It was good to see the Australian Government release its ‘blue sky’ plan on sport in the form of the National Sport Plan released by the Sports Minister, Bridget McKenzie, last week.
The issues around the decline in numbers of those who play sport, or who undertake any physical activity (as activities such as dancing are included) are big picture issues for the country. Not surprisingly, the Government has put those within a framework of getting more Australians moving more often as a health initiative.
Getting involved in physical activity today helps put off a long range health burden and cost tomorrow.
I hope that, as parents, employers, and as individuals for our own wellbeing, we all get that and are motivated to do something about it. I certainly applaud the Government for at least attempting to address the issue.
The matter that most interests me in the National Sport Plan is around the issue of safeguarding the integrity of sport which is presented as one of the key principles of the plan.
It goes without saying that it’s great to see the Government take seriously the threat of matters such as illegal wagering, match-fixing and organised crime in sport, and the increased funding flowing to anti-doping measures that was included in this year’s Federal Budget.
Of course, making sure that sport settings are safe places for children is paramount, and it’s also good to see a mention of governance in respect of sporting organisations. In my experience, it is where governance goes wrong, or is seriously lacking, where we often see the ‘rot’ starts in terms of other matters of integrity and fair play.
However, what appears to be ignored is the fact that, although Australia is a rather large island, sport isn’t confined to our continent.
It’s one thing to have standards that apply in Australia; it’s quite another when there’s a big wide world out there.
While this may be less relevant to largely Australia-only sports such as Aussie Rules where it can relatively easily be policed at home, sports corruption crosses global boundaries when it comes to the big international sports.
I have long advocated that the world needs an independent global sports anti-corruption body.
In recent years, there have been multiple instances where the major sports, such as football, athletics, cycling and the Olympic movement, have failed their sporting stakeholders, sponsors, broadcasters, participants and the paying public, fans.
Australia is strongly represented in all these sports so we should care.
The inadequacies of governance within sporting bodies manifest themselves in different and multiple ways. Corruption, doping, racism, crowd violence, match-fixing and gender inequity are all symptoms of the failed state of sport.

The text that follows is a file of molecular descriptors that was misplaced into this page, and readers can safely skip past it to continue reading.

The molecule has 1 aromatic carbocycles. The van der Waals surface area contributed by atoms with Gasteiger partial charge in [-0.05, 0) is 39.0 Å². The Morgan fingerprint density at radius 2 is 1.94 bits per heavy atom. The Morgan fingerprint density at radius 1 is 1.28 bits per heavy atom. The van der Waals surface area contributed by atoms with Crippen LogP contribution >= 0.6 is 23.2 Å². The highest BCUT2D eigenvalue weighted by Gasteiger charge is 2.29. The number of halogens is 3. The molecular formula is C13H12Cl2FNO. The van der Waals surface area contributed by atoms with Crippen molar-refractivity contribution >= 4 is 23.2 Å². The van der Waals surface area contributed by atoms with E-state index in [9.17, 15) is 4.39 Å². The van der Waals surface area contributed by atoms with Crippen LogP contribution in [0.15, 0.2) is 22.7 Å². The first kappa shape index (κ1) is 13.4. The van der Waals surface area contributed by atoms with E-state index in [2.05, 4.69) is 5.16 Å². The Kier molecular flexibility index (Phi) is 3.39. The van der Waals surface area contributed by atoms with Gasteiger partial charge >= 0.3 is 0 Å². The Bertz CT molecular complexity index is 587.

While there have been moves to reform the major international sporting bodies, research shows that the sporting public has little confidence in these measures. For example, a 2017 study by Transparency International showed that more than half of fans still have no confidence in FIFA, despite an overhaul of its leadership and the introduction of reforms in 2016. (And don’t get me started on the local version of FIFA here in Australia, the FFA, which has its own governance challenges that are best highlighted by its conduct of the failed 2022 World Cup bid).
As much as I applaud the Government’s policy objective of wanting Australia to be seen as a leader in the area of sports integrity, I would also urge the Government to go further and put its money where its mouth is.
Take a global leadership role in sports anti-corruption.
Don’t just leave it to the likes of the World Anti-Doping Authority, which is part-funded by sport itself, but step outside sport and work with other governments to fund a global agency with proper and real investigatory teeth and an educational capacity to work with authorities across national boundaries.
If left to sport, it won’t happen. International sporting bodies have stakeholders (or members) throughout the world and, even with the best will in the world, are more than often a product of the lowest common denominator of its members rather than the high point.
If confined to Australia, it won’t really do anything to make the big international sports any more safe. It may have the impact of moving the illegal activity further into the shadows as far as Australia is concerned, but also make it potentially less safe for others.
There are no clear jurisdiction or common international standards for sport anti-corruption measures and, as much as we might hope to, we can’t ring-fence Australian sport from the rest of the world.
Without action on the world playing field – and as much as the national sport integrity unit may be well-staffed, and have noble and well-meaning goals – Australia will just be whistling Dixie in its drive to address corruption in sport.